Like Carraway, I too am poorer than most of my friends, and oftentimes am swept away on adventures with their patronage. Some of my tastes may be sophisticated, but in the end my budget is too modest to experience them outright. If I had a “Gatsby” to emulate, it would be – not a person – but a thing. And that’s where tea comes in. Yes, this does (somehow) come back to tea.

Several months ago, I read an article about barrel-aged teas. Smith Teamaker’s Méthode Noir was front and center, but another company was also mentioned – Rare Tea Cellar. I’d never heard of this outfit before, but they had an entire product line devoted to barrel-aged teas. Including one I never thought I’d ever see mention of, a whiskey barrel-aged Lapsang Souchong. I’d mused on how wonderful that combination would be. Pine smoke and peat moss just seemed like a match made in heaven.


Rare Tea Cellar’s Barrel Aged Forbidden Forest Lapsang Souchong was aged for six-to-nine months in a Willet rye barrel. I’d had many a fancy-schmancy whiskey, but I’d yet to try rye whiskey. Funny, considering how many rye whiskey barrel-aged beers I’d consumed. The problem was the price tag. A quarter pound was $40. Not the worst I’d seen for a rare type of tea…but well out of my budget.

That’s when I decided to play the tea blogger card. I don’t always feel comfortable doing so, but time and tea wait for no writer. I contacted RTC expressing an interest in doing a feature on the Forbidden Forest, weaving it into one of my usual quixotic narratives. They happily obliged the request. I received samples a few days later.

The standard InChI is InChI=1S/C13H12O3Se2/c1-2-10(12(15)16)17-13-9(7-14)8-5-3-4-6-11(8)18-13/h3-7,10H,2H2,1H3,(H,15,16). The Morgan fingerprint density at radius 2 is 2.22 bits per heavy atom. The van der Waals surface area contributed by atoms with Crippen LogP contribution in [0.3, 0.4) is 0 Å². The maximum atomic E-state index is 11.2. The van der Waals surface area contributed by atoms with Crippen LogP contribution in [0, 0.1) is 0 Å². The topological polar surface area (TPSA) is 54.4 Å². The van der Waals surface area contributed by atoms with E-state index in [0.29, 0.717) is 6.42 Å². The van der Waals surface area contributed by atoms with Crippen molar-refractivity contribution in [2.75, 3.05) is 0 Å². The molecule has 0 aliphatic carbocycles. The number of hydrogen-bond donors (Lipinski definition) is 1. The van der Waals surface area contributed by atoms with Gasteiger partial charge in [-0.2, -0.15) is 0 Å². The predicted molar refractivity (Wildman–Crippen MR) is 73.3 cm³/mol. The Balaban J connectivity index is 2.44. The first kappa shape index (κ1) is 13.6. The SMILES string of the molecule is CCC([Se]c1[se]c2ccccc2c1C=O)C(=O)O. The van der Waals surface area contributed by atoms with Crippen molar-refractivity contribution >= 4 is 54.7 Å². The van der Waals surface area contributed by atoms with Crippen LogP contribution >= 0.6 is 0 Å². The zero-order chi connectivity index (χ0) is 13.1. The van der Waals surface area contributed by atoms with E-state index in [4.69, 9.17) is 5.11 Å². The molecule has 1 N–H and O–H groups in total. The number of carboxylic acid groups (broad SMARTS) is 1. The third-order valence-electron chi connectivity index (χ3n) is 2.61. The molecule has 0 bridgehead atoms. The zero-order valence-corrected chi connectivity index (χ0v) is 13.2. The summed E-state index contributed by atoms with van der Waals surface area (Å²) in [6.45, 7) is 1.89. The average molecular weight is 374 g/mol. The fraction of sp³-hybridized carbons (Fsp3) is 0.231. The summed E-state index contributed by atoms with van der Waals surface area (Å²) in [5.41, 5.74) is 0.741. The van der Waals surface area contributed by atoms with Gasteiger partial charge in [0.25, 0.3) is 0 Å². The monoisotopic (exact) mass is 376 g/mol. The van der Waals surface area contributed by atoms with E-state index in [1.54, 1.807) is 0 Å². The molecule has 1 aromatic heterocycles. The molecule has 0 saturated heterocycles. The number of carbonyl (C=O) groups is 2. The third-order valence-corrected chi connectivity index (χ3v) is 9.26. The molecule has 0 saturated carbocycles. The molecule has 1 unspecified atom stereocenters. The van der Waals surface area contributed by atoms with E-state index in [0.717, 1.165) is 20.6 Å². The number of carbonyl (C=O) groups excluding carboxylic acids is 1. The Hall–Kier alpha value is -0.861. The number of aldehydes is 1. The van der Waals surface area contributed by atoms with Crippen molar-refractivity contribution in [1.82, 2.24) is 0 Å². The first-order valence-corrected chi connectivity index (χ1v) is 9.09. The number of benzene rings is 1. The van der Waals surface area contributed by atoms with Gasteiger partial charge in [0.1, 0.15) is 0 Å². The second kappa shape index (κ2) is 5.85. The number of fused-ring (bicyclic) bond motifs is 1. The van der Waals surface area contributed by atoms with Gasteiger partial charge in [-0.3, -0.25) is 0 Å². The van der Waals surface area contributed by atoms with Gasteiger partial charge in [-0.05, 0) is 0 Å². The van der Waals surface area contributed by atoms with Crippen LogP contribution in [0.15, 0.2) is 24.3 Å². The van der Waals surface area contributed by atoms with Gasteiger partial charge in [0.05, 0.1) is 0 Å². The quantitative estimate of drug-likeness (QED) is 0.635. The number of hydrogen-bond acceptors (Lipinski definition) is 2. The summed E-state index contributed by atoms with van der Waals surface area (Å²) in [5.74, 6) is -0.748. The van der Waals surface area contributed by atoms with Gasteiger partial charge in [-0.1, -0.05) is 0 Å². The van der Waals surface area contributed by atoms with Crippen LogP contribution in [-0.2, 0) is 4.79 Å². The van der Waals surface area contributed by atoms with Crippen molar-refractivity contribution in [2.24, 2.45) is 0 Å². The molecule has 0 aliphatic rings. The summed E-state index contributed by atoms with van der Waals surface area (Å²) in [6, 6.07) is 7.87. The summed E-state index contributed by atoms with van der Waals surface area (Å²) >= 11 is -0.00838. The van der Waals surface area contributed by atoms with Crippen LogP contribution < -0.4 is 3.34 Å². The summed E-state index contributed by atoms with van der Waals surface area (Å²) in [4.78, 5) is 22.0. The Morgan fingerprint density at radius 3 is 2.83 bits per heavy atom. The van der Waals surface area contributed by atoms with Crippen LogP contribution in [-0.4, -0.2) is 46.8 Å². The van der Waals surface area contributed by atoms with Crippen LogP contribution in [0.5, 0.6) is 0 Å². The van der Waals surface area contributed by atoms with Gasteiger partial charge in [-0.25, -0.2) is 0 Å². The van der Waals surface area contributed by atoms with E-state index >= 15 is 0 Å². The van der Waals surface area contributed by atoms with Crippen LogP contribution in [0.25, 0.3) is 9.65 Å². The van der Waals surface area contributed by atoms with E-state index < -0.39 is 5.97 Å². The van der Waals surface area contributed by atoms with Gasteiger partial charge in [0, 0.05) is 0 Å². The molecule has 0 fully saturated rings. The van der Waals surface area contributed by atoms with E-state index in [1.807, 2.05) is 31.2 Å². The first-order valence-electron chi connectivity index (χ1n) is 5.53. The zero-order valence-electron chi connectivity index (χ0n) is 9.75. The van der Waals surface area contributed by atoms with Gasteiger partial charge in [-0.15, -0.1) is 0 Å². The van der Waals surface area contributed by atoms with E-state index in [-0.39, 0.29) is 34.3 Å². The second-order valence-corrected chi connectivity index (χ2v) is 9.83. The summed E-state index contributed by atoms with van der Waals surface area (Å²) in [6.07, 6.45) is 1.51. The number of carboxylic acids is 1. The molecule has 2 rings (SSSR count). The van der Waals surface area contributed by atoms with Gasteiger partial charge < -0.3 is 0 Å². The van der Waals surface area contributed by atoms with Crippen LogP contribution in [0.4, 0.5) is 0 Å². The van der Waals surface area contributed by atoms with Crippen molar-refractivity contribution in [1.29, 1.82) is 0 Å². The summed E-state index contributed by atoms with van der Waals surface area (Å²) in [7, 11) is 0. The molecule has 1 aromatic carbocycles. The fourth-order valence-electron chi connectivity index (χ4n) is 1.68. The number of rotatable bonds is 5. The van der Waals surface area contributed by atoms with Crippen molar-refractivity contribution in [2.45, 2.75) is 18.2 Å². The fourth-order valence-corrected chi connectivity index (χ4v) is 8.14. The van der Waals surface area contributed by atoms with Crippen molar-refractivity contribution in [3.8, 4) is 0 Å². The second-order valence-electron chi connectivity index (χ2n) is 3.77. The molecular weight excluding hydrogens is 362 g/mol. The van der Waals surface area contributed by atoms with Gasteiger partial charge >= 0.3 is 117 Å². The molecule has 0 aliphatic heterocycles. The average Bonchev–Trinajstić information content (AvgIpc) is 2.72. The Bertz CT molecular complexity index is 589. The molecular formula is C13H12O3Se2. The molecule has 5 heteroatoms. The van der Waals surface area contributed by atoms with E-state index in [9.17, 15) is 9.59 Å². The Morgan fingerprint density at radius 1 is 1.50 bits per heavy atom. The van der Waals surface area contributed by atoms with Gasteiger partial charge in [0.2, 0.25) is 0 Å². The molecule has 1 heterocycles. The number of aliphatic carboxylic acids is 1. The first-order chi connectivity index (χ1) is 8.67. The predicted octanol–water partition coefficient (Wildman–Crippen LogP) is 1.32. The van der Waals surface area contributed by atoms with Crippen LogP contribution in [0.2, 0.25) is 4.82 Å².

RTC samples

When I received it, the first thing I wanted to do was smell the bag. It’d been a long time since I beheld the hickory and campfire scent of Lapsang Souchong. I was like an addict in a fit of withdrawal. It was a very Carraway-esque reaction. I tore it open and whiffed smoke…and something else. The smoky aspect was there, but nowhere near as pronounced. Another aroma rounded out the olfactory sensation – peat moss mixed with…bread? The medium-cut, brown leaves had given me a mystery. A wondrous one.

The first time I brewed it up, I did 2 tsps. in a 16oz. glass of boiled water for three minutes – my usual start for any black tea. That…actually proved to be a little too light. While it had somewhat of a desired effect, it was lacking something. The second time around – a few weeks later, a mere day before seeing Gatsby – I went for a full five minutes. Let’s just say…

It brewed up brown-‘n-copper with a smoky/woody lean on the scent. As for taste, holy hell! It was all gentle Lapsang burn on the front, peat and smoke on the top note, and rye on the slide toward the finish. That and there seemed to be an oddly sweet underpinning throughout – maple-ish, even. This was the perfect sophisticated man tea.

Forbidden Pint

I was Carraway, and this tea was my Gatsby. Grandiose, sophisticated, and full o’ smoke. Unlike Gatsby, this was truth in a cup. And my poor-arse self was consuming it like a gentleman. Also, like Carraway, my first instinct was to write about it. I may be poor, humbled often, and lacking ambition…but that doesn’t mean my cup isn’t worth a thousand words.

carried away

(No, seriously, I just past the thousand word mark. Awesome.)

To buy Rare Tea Cellar’s Barrel Aged Forbidden Forest, go HERE.